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Episode 8: Fishing
Episode 8: Fishing
Shobbie goes fishing and shows what it means to say 'my foot'.

Today, Shobbie is going to do something that she doesn't enjoy.
It's 4 o'clock in the morning. I'm going fishing today. I'm gonna face my fear with that so first time fishing in Australia.
Face my fear - that means to do something that you are afraid of. So why is Shobbie afraid of fishing?
I went camping when I was twelve with the Brat Camp. One of the challenges was to catch and cook a fish and the tragedy was I caught two fishes which was scary enough and when it came time to actually cleaning the fish our problem was our fish just didn't die. So we had to behead it and fish don't stop moving when they are headless. So you have this headless thing just spurting blood all over the place and we were twelve years old. We were terrified. And I have never forgotten that mental image of that headless, flopping fish.
She has never forgotten the headless fish. Headless means without a head. You use the suffix -less to mean 'without'. How is she going to deal with her fear of fish?
I do like a challenge and, you know, for most things in life I'm not afraid to jump in head first.
She's going to 'jump in head first' - that means she's going to deal with it directly by catching a fish again.
I think you've got one.

What? Aah! What if I don't want it?

Now you gotta wind it up.

Why? What am I winding?

You've got to wind this up.

Oh dear Lord it happened. Stupid fish. Don't cling on.

Not too sure if it - Yeah, you got him, I think.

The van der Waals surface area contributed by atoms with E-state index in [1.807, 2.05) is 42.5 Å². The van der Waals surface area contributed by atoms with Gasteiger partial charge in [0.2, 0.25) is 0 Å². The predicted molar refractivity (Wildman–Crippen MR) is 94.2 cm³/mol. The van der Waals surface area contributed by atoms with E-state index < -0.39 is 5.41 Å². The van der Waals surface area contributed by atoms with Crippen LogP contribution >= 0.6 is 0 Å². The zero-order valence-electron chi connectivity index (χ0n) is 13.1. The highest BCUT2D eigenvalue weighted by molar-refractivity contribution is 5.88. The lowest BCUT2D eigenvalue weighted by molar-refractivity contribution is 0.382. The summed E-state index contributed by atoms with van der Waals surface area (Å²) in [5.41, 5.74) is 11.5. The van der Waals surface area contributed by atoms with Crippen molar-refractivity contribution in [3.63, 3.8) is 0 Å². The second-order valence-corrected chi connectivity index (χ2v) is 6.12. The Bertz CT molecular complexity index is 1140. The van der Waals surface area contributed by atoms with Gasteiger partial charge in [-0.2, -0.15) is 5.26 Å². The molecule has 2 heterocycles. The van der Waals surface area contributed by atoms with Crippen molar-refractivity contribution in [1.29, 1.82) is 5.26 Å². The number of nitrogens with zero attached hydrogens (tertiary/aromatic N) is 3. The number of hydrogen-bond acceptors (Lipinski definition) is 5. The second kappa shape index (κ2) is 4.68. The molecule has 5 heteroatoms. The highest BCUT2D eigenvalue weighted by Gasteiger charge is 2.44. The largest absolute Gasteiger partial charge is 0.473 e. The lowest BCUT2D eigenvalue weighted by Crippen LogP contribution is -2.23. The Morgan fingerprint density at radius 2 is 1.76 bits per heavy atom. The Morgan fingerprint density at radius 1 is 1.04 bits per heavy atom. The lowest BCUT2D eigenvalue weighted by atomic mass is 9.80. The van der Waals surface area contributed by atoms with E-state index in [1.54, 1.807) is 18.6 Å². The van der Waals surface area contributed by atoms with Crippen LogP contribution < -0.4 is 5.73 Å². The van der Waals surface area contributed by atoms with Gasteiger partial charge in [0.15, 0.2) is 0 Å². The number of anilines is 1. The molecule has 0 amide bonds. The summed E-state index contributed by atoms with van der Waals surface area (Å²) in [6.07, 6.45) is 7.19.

Yeah, I think he's still on.

Oh, you poor guy. Can I poke it? What fish is that?

Hold it.

I don't trust you.

That's a red snapper?
She wound up the line to catch the fish - wound is the past tense of wind. 'Wound up' is also an expression that means to be very tense or agitated.
Holy shit! That is a shark. Keep the shark away from me now.

Watch your toes there Mr Cameraman.

Oh, this is not helping me at all. Help! Oh My God.

I'm actually a bit nervous about sharks because recently there have been some newspaper articles about sharks getting people out of the water. I know I won't be out of the water but I think fish know when they are afraid of you, and sharks technically are a fish, so I think they'd be around. I will stab you! Aaaah!
So how does Shobbie feel about being so wound up?
Okay, you know what? Stuff this. I'm sick and tired of being scared of a stupid little thing.
She's 'sick and tired' of being scared. She's annoyed with herself for being scared. Listen again:
Okay, you know what? Stuff this. I'm sick and tired of being scared of a stupid little thing.

Does it flop or wiggle a lot when you're holding it?

If you hold it firm, no. You just got to hold it firm around the gills...

Holy Mother of God!

Bad timing.

Hold it firm around the gills my foot!
'My foot!' is an expression used to firmly disagree with what has just been said.
My foot!
Shobbie has jumped in head first and faced her fear, but has it worked?
Oh no, I don't want to hold it! Don't let go!

You've got it, you've got it.

Don't let go!

I already have.

Ahh! Ok. Take it off of me now. I hate this!

I do not think I've overcome my fear. I think I might have gained a new fear of boats but, I don't know, I think it might be something I'll have to work on.
It hasn't worked - she hasn't overcome or lessened her fear. We'll finish with an expression that means to repeat something - 'over and over again':
Glad I had the experience but I probably wouldn't do it again simply because I don't think it's good for me to go through that over and over again.

You don't want to give it a kiss good bye.

No, thank you!
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